Amory Lovins has his pitch down. The chief executive of the Rocky Mountain Institute, a nonprofit, environmental consultancy based in Snowmass, Colo., delivers it in staccato fashion, laptop in front of him. He has a formula for kicking America's oil addiction and it involves free-market solutions, not government fiat. He practices what he calls "institutional acupuncture," poking large companies to get them on a path to eco-wellness. His focus today: ultra-lightweight vehicles.
The scene was the first-ever Designing Sustainable Mobility summit, organized by the Art Center College of Design in Pasadena, Calif. Lovins' speedy Feb. 8 presentation was given, appropriately enough, in a former wind tunnel once used by the neighboring California Institute of Technology. The hangar-like space was accented by orange-and-green mood lighting. Ecofriendly vehicles were parked near the entrance. On either side of the room, Art Center students jotted down notes on a large white sheet of paper or painted on an even larger canvas, inspired by what they heard from the stage.
Focusing on the environment does not need to come at the expense of economic growth, Lovins says. The last time the world looked so intensely at fuel economy was the period from 1977 to 1985. The U.S. gross domestic product grew 27% during that time. Oil usage fell by 17%. "We customers turned out to have more power than the oil supply cartel," he says. Nor should politicians or government bureaucrats try to help. "No new mandates," Lovins says. He believes, for example, in eliminating the "illegal 100% tariff on Brazilian ethanol."
Lovins' goal is simply to "get us out of oil" by 2040. (His strategy is laid out on www.oilendgame.com.) Doing so, Lovins figures, will create 1 million new jobs, particularly in the farm belt where more labor will be needed to grow agricultural products for energy use. In the meantime, jobs presently at risk in the automotive industry will be saved, because foreign competitors would not be seizing market share from Detroit. As a bonus byproduct of the end of oil dependency, carbon dioxide emissions will be cut by 25%.
Lovins says the public and automotive industry impression is that eco-friendly cars have to be "small, unsafe, sluggish, costly, and ugly." What Detroit needs is a technological leap, akin to the one that brought the music industry from vinyl records to compact discs and now digital downloads. "We can get better products as a byproduct of better engineering," he says. "People will want to buy [eco-friendly] cars because they're cheaper, rather than because they're good for the environment."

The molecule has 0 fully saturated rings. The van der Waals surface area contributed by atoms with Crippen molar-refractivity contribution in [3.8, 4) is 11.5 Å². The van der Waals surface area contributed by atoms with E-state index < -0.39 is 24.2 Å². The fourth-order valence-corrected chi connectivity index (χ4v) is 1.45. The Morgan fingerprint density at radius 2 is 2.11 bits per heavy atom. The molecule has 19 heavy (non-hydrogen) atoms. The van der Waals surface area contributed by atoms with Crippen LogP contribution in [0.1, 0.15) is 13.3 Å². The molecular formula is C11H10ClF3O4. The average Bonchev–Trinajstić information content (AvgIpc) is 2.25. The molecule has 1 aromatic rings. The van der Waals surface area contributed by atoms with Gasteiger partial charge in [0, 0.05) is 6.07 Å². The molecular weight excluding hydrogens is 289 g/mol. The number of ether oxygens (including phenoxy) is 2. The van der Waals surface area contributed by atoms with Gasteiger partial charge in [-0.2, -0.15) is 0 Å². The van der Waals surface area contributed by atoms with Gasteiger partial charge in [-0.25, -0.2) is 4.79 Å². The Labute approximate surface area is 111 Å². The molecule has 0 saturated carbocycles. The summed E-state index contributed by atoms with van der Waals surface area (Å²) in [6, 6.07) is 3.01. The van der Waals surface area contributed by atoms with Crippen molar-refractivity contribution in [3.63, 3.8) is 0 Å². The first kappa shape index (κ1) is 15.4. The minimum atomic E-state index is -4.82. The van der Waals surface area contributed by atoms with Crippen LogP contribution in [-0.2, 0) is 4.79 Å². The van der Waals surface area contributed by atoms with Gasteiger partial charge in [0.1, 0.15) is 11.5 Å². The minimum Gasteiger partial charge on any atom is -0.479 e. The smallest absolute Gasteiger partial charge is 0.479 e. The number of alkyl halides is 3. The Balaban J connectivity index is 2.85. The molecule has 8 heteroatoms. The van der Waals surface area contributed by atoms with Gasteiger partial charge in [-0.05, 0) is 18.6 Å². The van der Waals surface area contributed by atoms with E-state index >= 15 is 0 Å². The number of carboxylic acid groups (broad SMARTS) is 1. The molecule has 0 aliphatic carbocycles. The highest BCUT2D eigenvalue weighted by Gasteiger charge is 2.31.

Composites to the Rescue
The biggest enemy of fuel efficiency is the weight of today's vehicles. The average weight of U.S. cars has risen by more than 18% since the mid-1980s, he says. Just 1% of the energy produced by gasoline goes to actually moving the driver. The solution is lightweight composite materials. To demonstrate his point, Lovins pulls out a bowl-shaped object produced by Fiberforge, a company he is involved with. He hits it and a gong-like sound is produced. "Plastics have changed a lot since The Graduate," Lovins says. "You don't need the weight of steel for safety. If you did, your bike helmet would be made of steel and not carbon fiber."
The poster child for this new way of thinking, Lovins says, is Boeing (BA). Its former executive vice-president and chief executive of Boeing Commercial Airplanes, Alan Mulally, embraced composite materials in building the new 787 Dreamliner plane. The innovation saved the company. Conveniently, Mulally is now running Ford (F), where he presumably can accomplish a similar transition.
Can he? Following Lovins' presentation, representatives from Honda Motor (HMC), Ford, and BMW Group took to the stage. Ben Knight, vice-president for auto engineering at Honda, pointed to his company's first-to-market hybrid car, the Insight, and the company's new private jet made of lightweight composites, which is 35% more fuel-efficient than previous small planes. Larry Erickson, chief designer at Ford, described an unsuccessful attempt he made early in his career to get an expensive new car design to market at General Motors (GM). "Everyone's trying different things, including composites," Erickson said. "When you get in the car industry, the numbers that have to ponied up," added Christopher Bangle, the black-clad chief designer at BMW. "Investment rates become important."
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